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Rebekah Brooks, former News International chief executive, and her husband Charlie Brooks, left, arrive at the Central Criminal Court in London, Monday, June 9, 2014 where they appear to face charges related to phone hacking. Judge John Saunders began summing up at the trial of former News of the World editors Brooks and Andy Coulson, and five others, on charges related to wrongdoing at Murdoch's British tabloids. All the defendants deny the charges. The jury will retire to consider its verdicts in the next few days, after more than seven months of testimony and argument. (AP Photo/Lefteris Pitarakis)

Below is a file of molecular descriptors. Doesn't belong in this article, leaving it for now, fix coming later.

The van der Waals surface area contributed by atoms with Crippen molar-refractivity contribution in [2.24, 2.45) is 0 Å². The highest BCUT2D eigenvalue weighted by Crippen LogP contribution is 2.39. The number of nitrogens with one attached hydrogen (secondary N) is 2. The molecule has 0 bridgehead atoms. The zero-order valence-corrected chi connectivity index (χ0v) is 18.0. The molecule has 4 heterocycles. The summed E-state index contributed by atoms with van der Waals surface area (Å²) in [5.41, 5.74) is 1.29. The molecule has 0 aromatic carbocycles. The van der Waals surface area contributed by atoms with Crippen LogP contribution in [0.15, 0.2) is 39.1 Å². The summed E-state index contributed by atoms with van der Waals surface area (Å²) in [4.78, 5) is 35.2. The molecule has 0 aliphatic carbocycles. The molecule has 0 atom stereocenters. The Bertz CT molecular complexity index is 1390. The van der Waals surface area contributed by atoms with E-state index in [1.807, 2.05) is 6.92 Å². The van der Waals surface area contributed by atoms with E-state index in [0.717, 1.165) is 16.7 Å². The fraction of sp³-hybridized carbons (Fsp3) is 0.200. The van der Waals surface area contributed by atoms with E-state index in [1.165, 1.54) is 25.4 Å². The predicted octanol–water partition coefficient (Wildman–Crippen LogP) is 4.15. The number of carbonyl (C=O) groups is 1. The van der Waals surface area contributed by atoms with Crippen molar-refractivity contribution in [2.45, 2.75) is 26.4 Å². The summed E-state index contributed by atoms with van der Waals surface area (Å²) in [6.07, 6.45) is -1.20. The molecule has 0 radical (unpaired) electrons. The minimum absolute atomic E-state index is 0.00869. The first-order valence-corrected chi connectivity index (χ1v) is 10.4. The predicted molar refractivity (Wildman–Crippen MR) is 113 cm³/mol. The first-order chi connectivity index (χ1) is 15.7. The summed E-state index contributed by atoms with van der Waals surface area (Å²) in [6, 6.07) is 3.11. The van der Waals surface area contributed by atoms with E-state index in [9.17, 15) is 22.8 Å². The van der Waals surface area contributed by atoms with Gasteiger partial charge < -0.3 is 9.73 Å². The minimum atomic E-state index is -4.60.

LONDON (AP) — The jury at Britain's phone hacking trial has retired to consider verdicts against seven defendants charged with wrongdoing at Rupert Murdoch's British tabloids.

The panel of eight women and three men will decide whether to convict or acquit ex-News of the World editors Rebekah Brooks and Andy Coulson, and five others.

The trial began in October and ran for 130 days. It was spawned by revelations that the tabloid had eavesdropped on the voicemails of celebrities, politicians and others.

Judge John Saunders told jurors Wednesday they could take as long as they needed to reach verdicts.

All seven defendants deny the charges, which include phone hacking, paying officials for information and obstructing a police investigation.

The phone hacking scandal led Murdoch to shut down the 168-year-old tabloid in 2011.